The Commerce Department has begun an antidumping investigation of Canadian sodium sulfate anhydrous imports into the U.S. to determine if they are being dumped on the market at less than fair value.
The investigation was announced Thursday and is based on a petition filed March 28 by Cooper Natural Resources Inc., Elementis Global LLC and Searles Valley Minerals Inc. The alleged dumping margins range from 43.37 percent to 170.08 percent.
Imports of Canadian sodium sulfate anhydrous were valued at $5.7 million in 2018, according to the Commerce Department.
Sodium sulfate that is anhydrous (containing no water), regardless of purity, grade, color, production method and form of packaging, in which the percentage of particles between 20 mesh and 100 mesh ranges between 10 percent to 95 percent and the percentage of particles finer than 100 mesh ranges from 5 percent to 90 percent is covered in the investigation.
If the ITC preliminarily determines there is an injury or threat to injury, Commerce’s investigation will continue with the preliminary determination scheduled for Sept. 4. Commerce will instruct U.S. Customs and Border Protection to start collecting cash deposits from all U.S. companies importing sodium sulfate anhydrous from Canada if the department preliminarily finds dumping is occurring.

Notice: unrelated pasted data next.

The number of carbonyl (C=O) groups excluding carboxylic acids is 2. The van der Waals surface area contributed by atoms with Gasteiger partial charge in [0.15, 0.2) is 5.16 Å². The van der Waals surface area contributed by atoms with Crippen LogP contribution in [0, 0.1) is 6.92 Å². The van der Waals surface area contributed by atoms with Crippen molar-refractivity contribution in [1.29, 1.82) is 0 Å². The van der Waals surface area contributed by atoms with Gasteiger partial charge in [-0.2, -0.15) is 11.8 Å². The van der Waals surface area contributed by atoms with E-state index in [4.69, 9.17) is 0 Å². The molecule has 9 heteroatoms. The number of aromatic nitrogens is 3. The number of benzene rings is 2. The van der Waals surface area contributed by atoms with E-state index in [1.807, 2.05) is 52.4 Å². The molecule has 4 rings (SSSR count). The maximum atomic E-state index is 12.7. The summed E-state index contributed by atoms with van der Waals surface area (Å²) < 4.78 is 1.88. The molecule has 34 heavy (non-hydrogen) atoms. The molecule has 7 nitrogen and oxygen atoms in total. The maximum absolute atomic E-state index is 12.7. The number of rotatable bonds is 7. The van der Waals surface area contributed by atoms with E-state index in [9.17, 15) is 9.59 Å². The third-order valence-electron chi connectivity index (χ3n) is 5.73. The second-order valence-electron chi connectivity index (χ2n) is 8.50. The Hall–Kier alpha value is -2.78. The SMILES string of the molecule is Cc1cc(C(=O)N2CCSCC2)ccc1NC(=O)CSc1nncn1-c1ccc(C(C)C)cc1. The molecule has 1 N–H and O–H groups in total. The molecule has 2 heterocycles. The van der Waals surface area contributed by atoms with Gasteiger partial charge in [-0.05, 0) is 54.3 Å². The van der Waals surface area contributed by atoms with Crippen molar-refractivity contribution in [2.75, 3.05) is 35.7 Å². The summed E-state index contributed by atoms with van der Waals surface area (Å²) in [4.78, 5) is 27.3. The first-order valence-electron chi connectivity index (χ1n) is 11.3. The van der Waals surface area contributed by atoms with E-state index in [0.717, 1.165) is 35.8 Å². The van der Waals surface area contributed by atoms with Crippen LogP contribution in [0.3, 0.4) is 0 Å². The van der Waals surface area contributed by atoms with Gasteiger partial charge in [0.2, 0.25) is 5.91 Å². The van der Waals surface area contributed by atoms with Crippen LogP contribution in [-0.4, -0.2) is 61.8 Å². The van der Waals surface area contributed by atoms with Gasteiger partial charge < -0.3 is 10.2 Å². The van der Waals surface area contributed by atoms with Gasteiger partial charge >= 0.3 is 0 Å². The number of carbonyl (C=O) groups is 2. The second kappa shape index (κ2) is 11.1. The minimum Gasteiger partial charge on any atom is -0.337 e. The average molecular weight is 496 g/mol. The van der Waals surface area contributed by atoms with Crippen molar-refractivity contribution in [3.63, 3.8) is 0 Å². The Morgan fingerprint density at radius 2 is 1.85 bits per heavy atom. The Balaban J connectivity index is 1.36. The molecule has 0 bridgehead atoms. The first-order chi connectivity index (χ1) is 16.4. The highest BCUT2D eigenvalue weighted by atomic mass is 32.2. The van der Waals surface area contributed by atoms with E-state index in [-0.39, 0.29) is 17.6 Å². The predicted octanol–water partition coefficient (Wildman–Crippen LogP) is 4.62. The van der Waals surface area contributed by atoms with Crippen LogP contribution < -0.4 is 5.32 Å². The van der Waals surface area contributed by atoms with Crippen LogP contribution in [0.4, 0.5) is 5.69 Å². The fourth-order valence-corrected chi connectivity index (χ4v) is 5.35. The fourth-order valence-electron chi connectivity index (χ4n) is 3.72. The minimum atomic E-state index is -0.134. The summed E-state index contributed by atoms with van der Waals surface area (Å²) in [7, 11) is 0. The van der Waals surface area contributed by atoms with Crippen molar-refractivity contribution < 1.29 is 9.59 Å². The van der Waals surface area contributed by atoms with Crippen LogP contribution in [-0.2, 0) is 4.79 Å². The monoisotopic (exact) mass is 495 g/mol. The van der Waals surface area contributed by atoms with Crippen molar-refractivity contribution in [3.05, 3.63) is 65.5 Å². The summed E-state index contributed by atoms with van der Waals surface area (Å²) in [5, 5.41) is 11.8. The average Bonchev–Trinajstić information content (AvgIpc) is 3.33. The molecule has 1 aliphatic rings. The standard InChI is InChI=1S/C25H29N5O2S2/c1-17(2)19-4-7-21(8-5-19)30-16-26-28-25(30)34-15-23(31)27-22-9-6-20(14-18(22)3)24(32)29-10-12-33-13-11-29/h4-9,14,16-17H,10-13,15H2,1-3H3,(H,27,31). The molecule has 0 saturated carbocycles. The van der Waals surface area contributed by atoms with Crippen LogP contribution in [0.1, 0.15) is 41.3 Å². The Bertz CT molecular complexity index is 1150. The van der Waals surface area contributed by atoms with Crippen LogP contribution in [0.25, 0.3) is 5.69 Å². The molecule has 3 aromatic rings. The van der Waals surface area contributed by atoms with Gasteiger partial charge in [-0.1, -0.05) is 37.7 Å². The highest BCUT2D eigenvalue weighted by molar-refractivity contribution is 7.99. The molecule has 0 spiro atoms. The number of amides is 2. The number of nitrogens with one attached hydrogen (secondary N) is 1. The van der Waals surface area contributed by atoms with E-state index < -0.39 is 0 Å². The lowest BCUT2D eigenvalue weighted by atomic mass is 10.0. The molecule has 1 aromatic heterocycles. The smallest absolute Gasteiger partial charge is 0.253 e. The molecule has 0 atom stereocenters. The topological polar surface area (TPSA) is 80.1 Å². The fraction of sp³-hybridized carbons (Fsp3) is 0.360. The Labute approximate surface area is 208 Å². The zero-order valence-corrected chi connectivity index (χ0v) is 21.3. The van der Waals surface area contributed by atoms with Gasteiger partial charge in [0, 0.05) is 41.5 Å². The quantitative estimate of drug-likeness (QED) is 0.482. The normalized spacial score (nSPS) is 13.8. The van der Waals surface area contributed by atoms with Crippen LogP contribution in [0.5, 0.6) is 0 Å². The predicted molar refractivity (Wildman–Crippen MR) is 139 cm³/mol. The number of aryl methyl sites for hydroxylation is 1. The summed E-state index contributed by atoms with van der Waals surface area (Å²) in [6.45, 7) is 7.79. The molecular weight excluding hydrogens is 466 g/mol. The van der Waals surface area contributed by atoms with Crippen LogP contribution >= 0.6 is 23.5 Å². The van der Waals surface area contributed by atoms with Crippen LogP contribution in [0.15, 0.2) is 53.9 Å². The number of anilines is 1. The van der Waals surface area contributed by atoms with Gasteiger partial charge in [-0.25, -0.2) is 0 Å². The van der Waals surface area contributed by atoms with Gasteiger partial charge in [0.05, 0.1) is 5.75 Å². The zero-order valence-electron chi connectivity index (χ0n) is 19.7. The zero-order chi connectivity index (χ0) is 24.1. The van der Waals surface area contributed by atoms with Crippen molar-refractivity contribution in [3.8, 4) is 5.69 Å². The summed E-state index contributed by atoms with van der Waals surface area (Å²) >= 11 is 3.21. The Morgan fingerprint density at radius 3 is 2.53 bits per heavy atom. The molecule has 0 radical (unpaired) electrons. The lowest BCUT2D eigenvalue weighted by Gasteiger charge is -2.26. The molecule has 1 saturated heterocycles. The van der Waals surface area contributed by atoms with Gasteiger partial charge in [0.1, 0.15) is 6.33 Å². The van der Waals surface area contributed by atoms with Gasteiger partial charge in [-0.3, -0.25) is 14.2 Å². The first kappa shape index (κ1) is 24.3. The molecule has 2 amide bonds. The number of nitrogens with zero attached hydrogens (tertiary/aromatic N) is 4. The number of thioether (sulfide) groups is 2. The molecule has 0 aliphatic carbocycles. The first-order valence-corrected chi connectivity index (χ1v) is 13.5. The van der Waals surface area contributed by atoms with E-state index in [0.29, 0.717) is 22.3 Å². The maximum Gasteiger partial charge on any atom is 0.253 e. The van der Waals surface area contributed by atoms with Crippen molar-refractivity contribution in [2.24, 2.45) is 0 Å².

A final determination by the Commerce Department is scheduled for Nov. 18. If the department finds the products are not being dumped, or the ITC finds in its initial investigation there is no harm to the American industry, the investigation will be terminated with no duties applied.
Commerce has initiated 158 new antidumping and countervailing duty investigations under the Trump administration, which is a 285 percent increase from the comparable period under the Obama administration, the department said in the statement announcing the investigation.